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St. Thomas Aquinas says hope in the resurrection of Jesus is beneficial in four ways: it takes away the sorrow which we feel for the departed, it takes away the fear of death, it makes us watchful and careful to live uprightly, and it withdraws us from evil.


Concerning the first, our faith and hope in the resurrection is beneficial in four ways. Firstly, it takes away the sorrow which we feel for the departed. It is impossible for one not to grieve over the death of a relative or friend; but the hope that such a one will rise again greatly tempers the pain of parting: “And we will not have you ignorant, brethren, concerning them that are asleep, that you be not sorrowful, even as others who have no hope.”[3]

Secondly, it takes away the fear of death. If one does not hope in another and better life after death, then without doubt one is greatly in fear of death and would willingly commit any crime rather than suffer death. But because we believe in another life which will be ours after death, we do not fear death, nor would we do anything wrong through fear of it: “That, through death He might destroy him who had the empire of death, that is to say, the devil. And might deliver them who through fear of death were all their lifetime subject of servitude.”[4]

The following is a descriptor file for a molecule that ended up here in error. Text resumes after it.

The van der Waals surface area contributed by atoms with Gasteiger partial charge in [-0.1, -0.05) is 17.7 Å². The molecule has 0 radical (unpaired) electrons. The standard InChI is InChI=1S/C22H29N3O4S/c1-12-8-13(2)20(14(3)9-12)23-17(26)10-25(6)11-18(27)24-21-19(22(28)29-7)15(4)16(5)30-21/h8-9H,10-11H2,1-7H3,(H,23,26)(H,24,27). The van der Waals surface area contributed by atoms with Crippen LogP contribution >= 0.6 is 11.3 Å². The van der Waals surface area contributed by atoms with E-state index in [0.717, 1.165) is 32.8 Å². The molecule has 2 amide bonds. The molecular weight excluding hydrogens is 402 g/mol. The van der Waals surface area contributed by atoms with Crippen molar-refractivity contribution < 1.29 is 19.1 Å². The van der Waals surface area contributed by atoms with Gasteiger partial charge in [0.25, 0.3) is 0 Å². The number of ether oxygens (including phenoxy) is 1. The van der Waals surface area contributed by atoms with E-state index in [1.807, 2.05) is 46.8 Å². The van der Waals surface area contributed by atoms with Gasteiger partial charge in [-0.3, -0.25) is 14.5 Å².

Thirdly, it makes us watchful and careful to live uprightly. If, however, this life in which we live were all, we would not have this great incentive to live well, for whatever we do would be of little importance, since it would be regulated not by eternity, but by brief, determined time. But we believe that we shall receive eternal rewards in the resurrection for whatsoever we do here. Hence, we are anxious to do good: “If in this life only we have hope in Christ, we are of all men most miserable.”[5]

Finally, it withdraws us from evil. Just as the hope of reward urges us to do good, so also the fear of punishment, which we believe is reserved for wicked deeds, keeps us from evil: “But they that have done good things shall come forth unto the resurrection of life; but they that have done evil, unto the resurrection of judgment.”[6]

3. I Thess., iv. 12.

4. Heb., ii. 14.

5. I Cor., xv. 19.

6. John, v. 29

From The Catechism of St. Thomas Aquinas-ELEVENTH ARTICLE: “The Resurrection of the Body.”